Trends in Occupational Health for 2021

April 30, 2021
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Occupational health is an ever-evolving field. Last year in particular saw a dramatic shift in how healthcare services are provided due to the COVID-19 pandemic. Occupational health has also needed to adapt to the times, and 2020 has guided several healthcare trends that continue into this year. Looking ahead to the rest of 2021, here are some modern trends we have identified that are shaping the occupational health domain:

7 Emerging Trends for Occupational Health in 2021

  1. Telehealth Services

    The rise of telehealth services has been incredibly beneficial to occupational health. Telehealth has expanded greatly due to the COVID-19 pandemic since it has allowed therapists to keep better tabs on patients’ progress without the need of face-to-face interaction. There are several ways that occupational therapists can take advantage of teletherapy, including:

    • Educating and guiding patients through Home Exercise Programs
    • Provide home safety evaluations via video
    • Guiding patients on how to set up and use other assistive technologies at home

    Because of the convenience in patient-doctor communication that telehealth provides for patient-doctor communication, patients stay engaged throughout the treatment process. This is incredibly important and ultimately makes it more likely that they will stick to their treatment regimens outside of the clinic.

  2. Wearable Tech

    Wearable tech has become incredibly popular nowadays. Smart watches, fitness trackers, and even body-mounted sensors have made it easy to monitor several health factors, including:

    • Number of Steps
    • Heart Rate
    • Breathing Patterns
    • Blood Pressure
    • Sleep Time and Quality

    These devices are usually paired with an app (sometimes referred to as mobile health tools) that tracks and stores all of this biometric data. This data is a treasure trove for Occupational Therapists and can help them to create better treatment plans, which promotes better outcomes for patients. This greatly mitigates – and can even eliminate – the “trial-and-error” process of developing an effective treatment strategy.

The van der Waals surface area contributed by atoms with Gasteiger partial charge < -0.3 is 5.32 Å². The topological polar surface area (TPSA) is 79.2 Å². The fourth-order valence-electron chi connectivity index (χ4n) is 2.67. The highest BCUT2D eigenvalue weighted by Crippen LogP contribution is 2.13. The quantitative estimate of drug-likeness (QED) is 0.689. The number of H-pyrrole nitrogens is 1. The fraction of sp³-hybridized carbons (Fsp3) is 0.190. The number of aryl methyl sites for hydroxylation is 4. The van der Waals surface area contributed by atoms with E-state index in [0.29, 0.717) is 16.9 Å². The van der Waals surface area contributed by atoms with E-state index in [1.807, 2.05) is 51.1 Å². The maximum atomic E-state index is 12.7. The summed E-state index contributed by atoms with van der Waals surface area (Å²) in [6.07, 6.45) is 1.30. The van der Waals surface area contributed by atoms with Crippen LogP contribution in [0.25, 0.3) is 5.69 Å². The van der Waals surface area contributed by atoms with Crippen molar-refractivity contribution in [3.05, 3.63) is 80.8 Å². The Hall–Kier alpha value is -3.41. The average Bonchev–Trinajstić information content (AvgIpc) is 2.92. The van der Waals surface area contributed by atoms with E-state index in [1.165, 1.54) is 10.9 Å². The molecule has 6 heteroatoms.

3. Greater Push for Patient Engagement

    Patient engagement has always been a hot topic in occupational health and therapy as a whole. There has been a shift in the perceived roles of both therapists and patients in healthcare. Creating a dynamic relationship between the patient and therapist is vital to encouraging the best possible outcomes from treatment. Both sides need to communicate effectively and commit to doing their part of the treatment process.

    Instead of being a “passive” recipient of treatment, patients must take a more active role in their treatment process. Patients must be involved in gathering information, weighing options, and making decisions about their symptoms and treatment. Being actively engaged and contributing to their recovery ensures that the patient is doing their part to achieve the highest level of function.

  4. Increased Focus on Whole-Body Wellness

    There is an old saying that goes “an ounce of prevention is worth a pound of cure.” Taking this to heart, many therapists have begun applying a proactive, whole-body mindset to their patient care. This holistic approach to occupational therapy treats the whole patient – mind, body, and spirit.

    Treating current injuries and managing symptoms should always be a top priority of occupational therapists. However, there are so many other things that determine a person’s overall health. Holistic occupational therapy takes a look at the “big picture” of a person’s life. This starts by taking various lifestyle factors into account, including:

    • Diet
    • Fitness Levels
    • Stress
    • Sleep Quality
    • Mental Health
    • Smoking, Drinking, and Drug Use
    • Family History

    By considering all of these lifestyle factors, therapists can work with patients to develop a whole-body treatment plan. By treating the whole person and promoting healthy lifestyle habits, it’s possible to reduce the risk of injury or preventable diseases in the long run.

  5. Expanding into New Territory

    The job market for occupational therapists has been shrinking. This trend started a few years ago with payment restructuring, changing regulations, loss of jobs, and burnout related to working in the healthcare system. This downward trend was only further magnified by the COVID-19 pandemic. While this isn’t great news for the field of occupational therapy, there is a silver lining.

    Due to the shrinking job market, OTs have begun applying their skills and expertise in innovative ways. Many have also begun expanding their services into non-traditional or emerging practice areas. Some of these new horizons for occupational therapy include:

    • Sleep Medicine
    • Diabetes Management
    • Childhood Obesity
    • Driver Rehabilitation and Training
    • Ergonomics Consulting
    • Artificial Limb Research and Development
    • Assistive Device and Technology Development

    It’s exciting to think of just how wide a net occupational health will cast over healthcare in general in the coming years.


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